That being said - don't expect nudity to appear on your OTA TV screens or non-premium cable channels soon. If you want to see nudity - there's plenty on the internet -- you can plug a laptop into an HDMI port, or if you have a "Smart TV" or "Smart BluRay", likewise.

        That being said - Mr. Procrastinator - perhaps the Procrastinators and Usuallylurks will dine together this June at Westmont - or, at the very least, have a couple glasses of wine...???? And I don't care if we're nude or not. Just hope to see you again this year!

        And anyone else from here who makes it to the Eastern Naturist Gathering!
        Last edited by usuallylurk; 03-03-2017, 09:48 AM.

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        • #5
          As long as all broadcast images are pixellated between the thighs and navel and, for females, the chest those programmes are doing absolutely nothing to normalise non-sexual nudity.

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          • #6
            I would tend to disagree with that Atalanta. While I don't think these sorts of things are going to be revolutionary in any sense, I believe a little can go a long way over time towards at least helping. And after all, regardless of the writer's/producer's desires, the show/commercial can't help anything if it gets pulled off the air for having non-censored nudity. The stations will always win there.

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            • #7
              It can help with opening up lines of communication with family and friends, IF ... the nudists are willing to share their lifestyle and experiences with those talking about it. We are and it's actually helped several of our daughter's friends give home nudism a try. Not so much our friends. Surprisingly, they act more like kids then the kids do when you start talking about being naked all the time! (shrug)

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              • #8
                I think that the programming presented by some of the streaming services will loosen up standards. Then it is possible that viewers will become comfortable enough that broadcast standards will be relaxed. Granted that most of the nudity presented involves sexual activity, but there are situations that are more realistic. When the sexual activity reaches climax, the female isn't as prone to be sitting in the bed with the sheet pulled up and the male does not get out of bed wearing boxers. Both partners are likely to be butt naked.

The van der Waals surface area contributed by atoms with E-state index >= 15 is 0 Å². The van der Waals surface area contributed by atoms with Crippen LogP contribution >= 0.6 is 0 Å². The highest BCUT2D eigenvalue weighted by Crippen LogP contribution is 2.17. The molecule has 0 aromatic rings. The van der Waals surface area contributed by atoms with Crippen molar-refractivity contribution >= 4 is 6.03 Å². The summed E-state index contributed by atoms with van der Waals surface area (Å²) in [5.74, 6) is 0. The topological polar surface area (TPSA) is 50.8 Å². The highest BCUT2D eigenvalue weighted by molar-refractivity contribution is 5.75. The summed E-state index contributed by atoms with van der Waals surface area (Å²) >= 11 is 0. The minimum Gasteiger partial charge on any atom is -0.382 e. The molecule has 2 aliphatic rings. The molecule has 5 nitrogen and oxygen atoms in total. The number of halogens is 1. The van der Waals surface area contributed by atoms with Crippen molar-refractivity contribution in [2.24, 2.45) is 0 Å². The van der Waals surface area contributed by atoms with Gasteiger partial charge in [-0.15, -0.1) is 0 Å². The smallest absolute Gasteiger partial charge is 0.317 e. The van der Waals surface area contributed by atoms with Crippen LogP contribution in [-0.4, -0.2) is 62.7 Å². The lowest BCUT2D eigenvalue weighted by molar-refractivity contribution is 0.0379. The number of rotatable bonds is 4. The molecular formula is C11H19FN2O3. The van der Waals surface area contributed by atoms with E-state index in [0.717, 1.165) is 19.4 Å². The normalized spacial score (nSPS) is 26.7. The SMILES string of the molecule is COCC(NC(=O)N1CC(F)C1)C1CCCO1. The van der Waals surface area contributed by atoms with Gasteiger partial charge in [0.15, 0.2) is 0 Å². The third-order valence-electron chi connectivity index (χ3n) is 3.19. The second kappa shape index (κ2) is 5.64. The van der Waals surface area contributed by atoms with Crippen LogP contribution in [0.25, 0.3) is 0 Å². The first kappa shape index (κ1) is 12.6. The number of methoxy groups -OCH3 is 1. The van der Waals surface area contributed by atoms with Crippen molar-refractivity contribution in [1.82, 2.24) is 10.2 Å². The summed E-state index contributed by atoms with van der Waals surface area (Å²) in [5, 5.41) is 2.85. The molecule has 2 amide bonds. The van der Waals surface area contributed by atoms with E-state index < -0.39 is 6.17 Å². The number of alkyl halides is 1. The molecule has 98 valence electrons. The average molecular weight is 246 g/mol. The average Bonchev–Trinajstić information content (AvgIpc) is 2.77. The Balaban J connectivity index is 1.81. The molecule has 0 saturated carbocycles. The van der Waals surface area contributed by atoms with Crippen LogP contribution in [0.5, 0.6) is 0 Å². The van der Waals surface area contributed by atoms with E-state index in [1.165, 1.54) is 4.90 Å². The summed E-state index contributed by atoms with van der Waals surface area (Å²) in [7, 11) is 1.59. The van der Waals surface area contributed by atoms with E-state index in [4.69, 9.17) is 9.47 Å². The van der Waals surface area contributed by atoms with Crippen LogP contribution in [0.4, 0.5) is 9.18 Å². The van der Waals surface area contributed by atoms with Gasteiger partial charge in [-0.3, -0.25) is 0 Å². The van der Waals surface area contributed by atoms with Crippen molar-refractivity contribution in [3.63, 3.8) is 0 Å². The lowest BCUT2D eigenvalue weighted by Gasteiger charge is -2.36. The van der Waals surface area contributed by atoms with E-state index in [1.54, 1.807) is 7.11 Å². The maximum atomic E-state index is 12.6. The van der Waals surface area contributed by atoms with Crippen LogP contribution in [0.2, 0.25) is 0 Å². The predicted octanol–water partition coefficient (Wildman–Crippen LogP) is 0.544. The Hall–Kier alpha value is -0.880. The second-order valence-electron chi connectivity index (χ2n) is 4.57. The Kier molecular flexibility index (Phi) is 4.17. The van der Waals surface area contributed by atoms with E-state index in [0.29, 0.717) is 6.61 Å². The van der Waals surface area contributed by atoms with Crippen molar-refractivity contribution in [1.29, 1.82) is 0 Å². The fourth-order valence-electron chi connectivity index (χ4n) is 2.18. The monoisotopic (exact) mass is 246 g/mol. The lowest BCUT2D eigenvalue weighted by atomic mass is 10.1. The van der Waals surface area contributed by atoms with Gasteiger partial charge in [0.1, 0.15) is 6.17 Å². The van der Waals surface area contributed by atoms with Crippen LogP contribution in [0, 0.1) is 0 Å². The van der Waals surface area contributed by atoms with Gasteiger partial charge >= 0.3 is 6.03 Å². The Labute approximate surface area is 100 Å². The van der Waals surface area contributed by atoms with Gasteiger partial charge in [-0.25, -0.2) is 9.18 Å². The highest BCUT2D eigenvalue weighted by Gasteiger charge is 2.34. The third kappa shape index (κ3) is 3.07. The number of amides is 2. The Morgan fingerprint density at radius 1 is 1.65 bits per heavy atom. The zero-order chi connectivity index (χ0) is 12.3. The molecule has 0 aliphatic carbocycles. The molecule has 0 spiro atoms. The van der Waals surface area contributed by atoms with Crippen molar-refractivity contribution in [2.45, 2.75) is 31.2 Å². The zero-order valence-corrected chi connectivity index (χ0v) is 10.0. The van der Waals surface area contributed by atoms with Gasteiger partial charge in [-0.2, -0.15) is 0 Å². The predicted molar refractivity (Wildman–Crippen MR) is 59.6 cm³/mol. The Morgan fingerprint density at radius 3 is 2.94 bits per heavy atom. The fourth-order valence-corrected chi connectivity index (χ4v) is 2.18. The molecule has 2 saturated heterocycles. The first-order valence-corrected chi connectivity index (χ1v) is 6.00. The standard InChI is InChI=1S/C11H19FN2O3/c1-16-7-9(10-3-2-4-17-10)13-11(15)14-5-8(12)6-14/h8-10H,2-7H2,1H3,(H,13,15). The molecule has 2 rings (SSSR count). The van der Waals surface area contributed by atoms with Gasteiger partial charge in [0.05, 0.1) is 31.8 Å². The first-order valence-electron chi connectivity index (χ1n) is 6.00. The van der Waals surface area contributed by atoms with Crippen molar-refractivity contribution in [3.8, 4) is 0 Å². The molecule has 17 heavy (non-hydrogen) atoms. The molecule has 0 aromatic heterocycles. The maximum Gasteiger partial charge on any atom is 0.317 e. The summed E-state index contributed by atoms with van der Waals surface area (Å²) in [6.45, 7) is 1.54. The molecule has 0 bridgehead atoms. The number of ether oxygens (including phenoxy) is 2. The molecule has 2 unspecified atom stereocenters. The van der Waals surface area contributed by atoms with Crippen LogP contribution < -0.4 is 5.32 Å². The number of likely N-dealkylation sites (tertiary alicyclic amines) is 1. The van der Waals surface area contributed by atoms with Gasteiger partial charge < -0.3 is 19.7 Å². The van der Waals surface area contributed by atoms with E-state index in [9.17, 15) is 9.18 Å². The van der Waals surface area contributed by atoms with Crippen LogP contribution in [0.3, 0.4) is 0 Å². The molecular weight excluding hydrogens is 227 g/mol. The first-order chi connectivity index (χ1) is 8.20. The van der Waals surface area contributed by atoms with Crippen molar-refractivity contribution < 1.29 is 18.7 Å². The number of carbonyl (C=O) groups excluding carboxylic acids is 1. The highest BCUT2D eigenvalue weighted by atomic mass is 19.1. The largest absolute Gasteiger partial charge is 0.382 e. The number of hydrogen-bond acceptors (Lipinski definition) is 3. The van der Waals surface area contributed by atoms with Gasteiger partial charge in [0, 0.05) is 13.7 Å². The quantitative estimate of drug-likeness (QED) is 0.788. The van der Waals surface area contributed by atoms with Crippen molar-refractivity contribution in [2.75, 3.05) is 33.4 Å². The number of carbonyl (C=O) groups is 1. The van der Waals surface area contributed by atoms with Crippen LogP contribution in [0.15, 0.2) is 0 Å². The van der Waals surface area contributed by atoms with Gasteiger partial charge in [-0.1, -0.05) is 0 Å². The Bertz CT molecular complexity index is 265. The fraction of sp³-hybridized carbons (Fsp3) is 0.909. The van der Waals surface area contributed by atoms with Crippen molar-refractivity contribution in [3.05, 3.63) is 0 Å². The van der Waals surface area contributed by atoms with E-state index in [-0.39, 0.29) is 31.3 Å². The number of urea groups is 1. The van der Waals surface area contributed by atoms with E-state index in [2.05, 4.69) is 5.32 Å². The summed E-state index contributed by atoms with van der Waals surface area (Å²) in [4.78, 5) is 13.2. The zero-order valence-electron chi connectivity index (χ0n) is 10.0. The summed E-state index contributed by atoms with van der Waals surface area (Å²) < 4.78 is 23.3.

I've seen full frontal in a story line that just has the characters living a normal life, but are doing in without clothing, and the hospital gowns are not necessarily tied in the back.
                Broadcast TV has presented naked people in the U.S. NYPD Blue broke ground there, but that was a long time ago now and there was no trend generated then. The Love American Style bit was very predictable and meant to be funny. That was the premise in that show for most sketches because most of those situations were presented in comedies. The Walgreen's ad is for sunscreen.
                Then if the news medial does not make a huge issue of something like Janet Jackson at the Superbowl, naked nipples might just be considered somewhat normal.
                I've never figured out why the tiniest bikini is OK, but the naked nipple on a female is so taboo, or even better yet why someone who would wear that bikini would not be seen nude. Contrast that with what is seen on guys. About the only place a Speedo is seen is in swimming and diving competition. They don't wear briefs, but loose fitting boxers.

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                • #9
                  TV programming has lightened up, somewhat. Nudity is still considered taboo unless its part of a story line and there may be a glimpse, but not like a motion picture where nudity will be seen. It also depends on the story line. Porn is definitely not seen on TV, but a nudist punchline can be heard, and seen at times.
                  For the most part, cable stations are far more lenient as far as "grown up" language is accepted. Sensual suggestions are portrayed all the time, be it a drama or even a comedy sketch. Even todays game shows offer suggestive tones.
                  Times have definitely changed. We, as a culture, still have a ways to go, but what is acceptable today was no way accepted years ago.